The film Charlie Wilson’s War had a very interesting scene about an exchange between Charlie Wilson (Tom Hanks), a congressman, and Gust (Philip Seymour Hoffman), a CIA agent, in which Gust tells the congressman this story about a Zen Master in ancient China:
“There is a little boy; on his 14th birthday he gets a horse, and everybody in the village says ‘how wonderful, the boy got a horse’, and the Zen Master said ‘we will see’. Two years later, the little boy falls off the horse and breaks his leg, and everyone in the village said ‘how terrible’, and the Zen Master said, ‘we will see’. Then a war breaks out, and everyone old enough had to go and fight except the boy can’t because his leg is messed up, and everyone in the village said, ‘how wonderful’ and the Zen Master said, ‘we will see’.”
Truer words were never uttered for the communications industry: we will see indeed. We will see how the Publicis Groupe looks once the dust settles after its restructuring into four solutions groups. We will see how that impacts the different organisations, solutions they provide and, more importantly, the brands they service.
But this article is not about that though it heads in the same general direction. The point is that never have brands suffered more from the spinning off of different disciplines – it started with the creation of the AORs – and the continued siloed manner in which specialty skillsets are created and then managed. Never have the communication and creative product been as ill-informed as they risk becoming today with the continued separation of creative from media and other specialty competences. As fundamentally needed as specialisation is, it is reaching proportions where the brand is at risk of being blindsided by this propagated separation.
And let us also not kid ourselves any longer: the practiced integration we see in the market today cannot be the best and most optimal model to service a brand. Sure, it is optimal in the sense that different people from different companies meet, share space and discuss plans or receive briefs – but this is only optimal when it comes to reintegrating disparate parts and parties. From a brand perspective, however, it certainly isn’t ideal. It simply cannot be because information is not free-flowing among the different team members and players; knowledge is not shared and insight is not always informed by the best and most available or up-to-date data and knowledge.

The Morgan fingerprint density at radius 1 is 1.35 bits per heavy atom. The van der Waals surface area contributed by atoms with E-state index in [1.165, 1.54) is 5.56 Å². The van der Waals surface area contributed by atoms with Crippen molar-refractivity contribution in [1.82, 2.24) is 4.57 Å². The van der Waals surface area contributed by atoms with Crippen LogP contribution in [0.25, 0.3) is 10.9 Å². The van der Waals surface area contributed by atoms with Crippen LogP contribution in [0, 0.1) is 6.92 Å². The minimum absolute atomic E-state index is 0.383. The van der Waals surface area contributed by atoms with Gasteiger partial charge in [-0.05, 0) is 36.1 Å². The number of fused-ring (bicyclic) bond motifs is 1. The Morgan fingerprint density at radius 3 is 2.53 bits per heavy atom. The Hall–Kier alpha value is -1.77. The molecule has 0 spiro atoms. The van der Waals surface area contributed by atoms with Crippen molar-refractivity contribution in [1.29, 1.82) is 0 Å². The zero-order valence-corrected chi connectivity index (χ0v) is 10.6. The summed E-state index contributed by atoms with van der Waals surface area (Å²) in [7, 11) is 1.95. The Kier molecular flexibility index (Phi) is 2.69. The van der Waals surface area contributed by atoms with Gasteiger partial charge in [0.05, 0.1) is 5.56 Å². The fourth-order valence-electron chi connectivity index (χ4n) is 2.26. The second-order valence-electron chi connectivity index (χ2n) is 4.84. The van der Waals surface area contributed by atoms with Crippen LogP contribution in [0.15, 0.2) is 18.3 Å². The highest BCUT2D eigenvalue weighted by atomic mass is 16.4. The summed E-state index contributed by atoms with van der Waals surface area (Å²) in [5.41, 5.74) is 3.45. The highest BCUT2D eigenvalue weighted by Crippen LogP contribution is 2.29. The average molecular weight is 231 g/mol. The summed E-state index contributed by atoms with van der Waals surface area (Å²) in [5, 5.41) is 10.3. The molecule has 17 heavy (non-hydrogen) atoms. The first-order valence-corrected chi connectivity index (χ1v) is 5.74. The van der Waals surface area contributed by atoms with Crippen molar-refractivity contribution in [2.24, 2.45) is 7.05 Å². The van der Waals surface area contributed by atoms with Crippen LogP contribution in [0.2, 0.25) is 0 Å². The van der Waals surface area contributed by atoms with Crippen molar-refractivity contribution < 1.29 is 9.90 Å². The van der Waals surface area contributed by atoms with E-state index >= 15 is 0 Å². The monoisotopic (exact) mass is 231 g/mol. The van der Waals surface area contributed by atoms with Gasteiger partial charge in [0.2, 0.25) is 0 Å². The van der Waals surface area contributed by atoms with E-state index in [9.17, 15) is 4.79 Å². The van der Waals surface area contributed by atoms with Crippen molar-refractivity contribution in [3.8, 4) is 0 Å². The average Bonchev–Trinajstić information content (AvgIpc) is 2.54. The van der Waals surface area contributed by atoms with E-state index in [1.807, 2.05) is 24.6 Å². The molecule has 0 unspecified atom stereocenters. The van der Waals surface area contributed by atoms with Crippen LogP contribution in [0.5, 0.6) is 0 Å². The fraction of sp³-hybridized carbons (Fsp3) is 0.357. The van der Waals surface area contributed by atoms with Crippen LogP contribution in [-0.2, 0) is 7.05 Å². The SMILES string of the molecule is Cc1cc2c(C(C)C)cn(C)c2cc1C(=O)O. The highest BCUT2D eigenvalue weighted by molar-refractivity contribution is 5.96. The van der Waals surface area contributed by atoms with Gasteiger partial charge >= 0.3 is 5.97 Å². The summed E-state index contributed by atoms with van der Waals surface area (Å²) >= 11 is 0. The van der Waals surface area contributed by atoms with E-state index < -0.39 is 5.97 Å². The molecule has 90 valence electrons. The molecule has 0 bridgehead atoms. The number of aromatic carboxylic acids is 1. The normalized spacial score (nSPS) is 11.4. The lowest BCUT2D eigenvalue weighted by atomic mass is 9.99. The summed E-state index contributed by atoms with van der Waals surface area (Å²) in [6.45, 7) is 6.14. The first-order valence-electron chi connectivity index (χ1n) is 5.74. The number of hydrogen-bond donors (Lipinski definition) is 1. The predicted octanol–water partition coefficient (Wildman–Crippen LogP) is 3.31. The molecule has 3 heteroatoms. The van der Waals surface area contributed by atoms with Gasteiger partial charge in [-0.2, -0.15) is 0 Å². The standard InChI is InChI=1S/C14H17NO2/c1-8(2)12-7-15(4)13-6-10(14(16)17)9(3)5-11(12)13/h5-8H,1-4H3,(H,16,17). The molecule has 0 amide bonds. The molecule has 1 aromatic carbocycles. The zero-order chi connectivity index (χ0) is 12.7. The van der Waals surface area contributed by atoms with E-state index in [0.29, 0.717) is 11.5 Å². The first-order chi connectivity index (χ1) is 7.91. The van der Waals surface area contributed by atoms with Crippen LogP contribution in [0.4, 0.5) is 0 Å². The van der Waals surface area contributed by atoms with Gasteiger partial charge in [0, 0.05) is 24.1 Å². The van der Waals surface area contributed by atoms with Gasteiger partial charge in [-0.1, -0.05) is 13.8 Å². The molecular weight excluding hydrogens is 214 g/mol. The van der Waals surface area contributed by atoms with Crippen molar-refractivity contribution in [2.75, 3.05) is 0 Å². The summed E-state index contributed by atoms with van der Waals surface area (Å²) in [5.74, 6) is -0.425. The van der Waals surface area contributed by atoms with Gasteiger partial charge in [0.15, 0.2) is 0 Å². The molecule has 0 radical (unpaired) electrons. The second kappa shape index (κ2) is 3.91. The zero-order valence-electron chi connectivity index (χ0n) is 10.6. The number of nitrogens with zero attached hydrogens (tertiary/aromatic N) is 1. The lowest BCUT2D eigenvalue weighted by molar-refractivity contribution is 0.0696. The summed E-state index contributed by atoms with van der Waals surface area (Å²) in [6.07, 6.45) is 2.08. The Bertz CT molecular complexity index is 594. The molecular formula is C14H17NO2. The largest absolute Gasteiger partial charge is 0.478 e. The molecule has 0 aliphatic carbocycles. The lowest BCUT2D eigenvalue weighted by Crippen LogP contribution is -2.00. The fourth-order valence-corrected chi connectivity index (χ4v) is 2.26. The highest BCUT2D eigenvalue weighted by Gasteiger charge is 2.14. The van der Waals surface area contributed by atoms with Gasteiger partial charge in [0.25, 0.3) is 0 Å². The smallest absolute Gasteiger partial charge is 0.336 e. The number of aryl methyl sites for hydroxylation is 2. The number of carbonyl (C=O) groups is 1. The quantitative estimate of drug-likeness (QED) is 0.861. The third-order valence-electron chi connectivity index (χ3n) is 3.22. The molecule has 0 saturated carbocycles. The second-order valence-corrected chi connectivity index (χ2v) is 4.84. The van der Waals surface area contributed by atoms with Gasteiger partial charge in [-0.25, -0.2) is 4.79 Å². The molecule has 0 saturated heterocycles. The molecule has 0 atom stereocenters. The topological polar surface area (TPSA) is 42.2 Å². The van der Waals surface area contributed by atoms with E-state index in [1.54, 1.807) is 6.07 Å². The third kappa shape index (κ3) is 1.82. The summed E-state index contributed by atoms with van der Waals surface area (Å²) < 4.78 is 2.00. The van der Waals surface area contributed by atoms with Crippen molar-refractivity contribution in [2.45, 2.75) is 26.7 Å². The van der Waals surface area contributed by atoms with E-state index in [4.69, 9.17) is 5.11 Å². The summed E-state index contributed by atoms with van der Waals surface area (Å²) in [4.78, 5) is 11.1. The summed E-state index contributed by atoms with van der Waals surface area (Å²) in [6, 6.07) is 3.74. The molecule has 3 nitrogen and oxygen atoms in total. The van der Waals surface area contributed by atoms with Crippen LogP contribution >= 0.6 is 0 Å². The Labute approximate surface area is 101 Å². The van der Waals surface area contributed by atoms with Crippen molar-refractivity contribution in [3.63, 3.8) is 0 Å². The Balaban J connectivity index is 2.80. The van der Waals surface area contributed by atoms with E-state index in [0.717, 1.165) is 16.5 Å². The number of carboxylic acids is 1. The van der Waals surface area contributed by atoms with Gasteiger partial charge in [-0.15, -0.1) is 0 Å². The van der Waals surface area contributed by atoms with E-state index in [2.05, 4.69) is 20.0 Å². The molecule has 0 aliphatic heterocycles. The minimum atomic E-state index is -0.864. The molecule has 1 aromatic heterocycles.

With so much riding on big data and information, this gulf is likely to further widen as information technology continues its exponential growth. We will witness a widening gap between creative and information for as long as the current brand service model remains organisationally disintegrated – and no matter how hard brand representatives try to bring us together or how strongly communication practitioners ardently believe in integration.
In the interest of brands, and to best service an increasingly knowledgeable and tech-savvy consumer, our industry badly needs to hit the reset button. We need to reset in a manner that creates shared spaces for brand teams – so all skillsets operate under one roof. This mechanical step is fundamental to ensure that the right hand knows what the left hand is doing. It is important to operate from the same set of data findings and insights; it is critical that the barriers that separate knowledge and data peaks and troughs be eliminated to ensure that the best knowledge lives close by and services the creative process.
This resetting involves disassembling the current practiced models and rearranging assignments in a manner that favours true integration, mechanically, physically and operationally. And if the first step is a physical relocation of all team members under one roof, then the glue that will hold it together is the creation of one P&L. Without that, the solution is half-pregnant and half-hearted. To do the best for the brand and capitalise on those much sought-after efficiencies that all client organisations are craving and that communication agencies are agonising to deliver, we have to organically integrate under one roof and under one P&L.
Globally, there are two very good examples that indicate that both communication groups and clients are moving in this direction – and these are the Citibank and Heineken assignments. Both these cases were developed, proposed, adopted and are being operated on this principle, and while the jury is still out, it is the kind of innovation and reengineering that is right for the times, and that is based on the right foundations: true organic integration of skills and knowledge sealed with P&L integration. We also know that what starts abroad will ultimately find its way to our region, and if this is indeed the trend, then let’s all pray it will happen sooner rather than later.
If the restructuring announced by the Publicis Groupe ushers in a new era, the industry would have gone full circle but with richer capabilities, and that will certainly create quite a commotion in the global communication markets. Independent of the pain that will be caused along the way, creative communication needs to be better informed for it to better engage a weary and disinterested consumer. As for whether this will actually unfold and become an industry norm or serve as a prelude to better times ahead, the answer remains, as the Zen Master would say, ‘we will see’.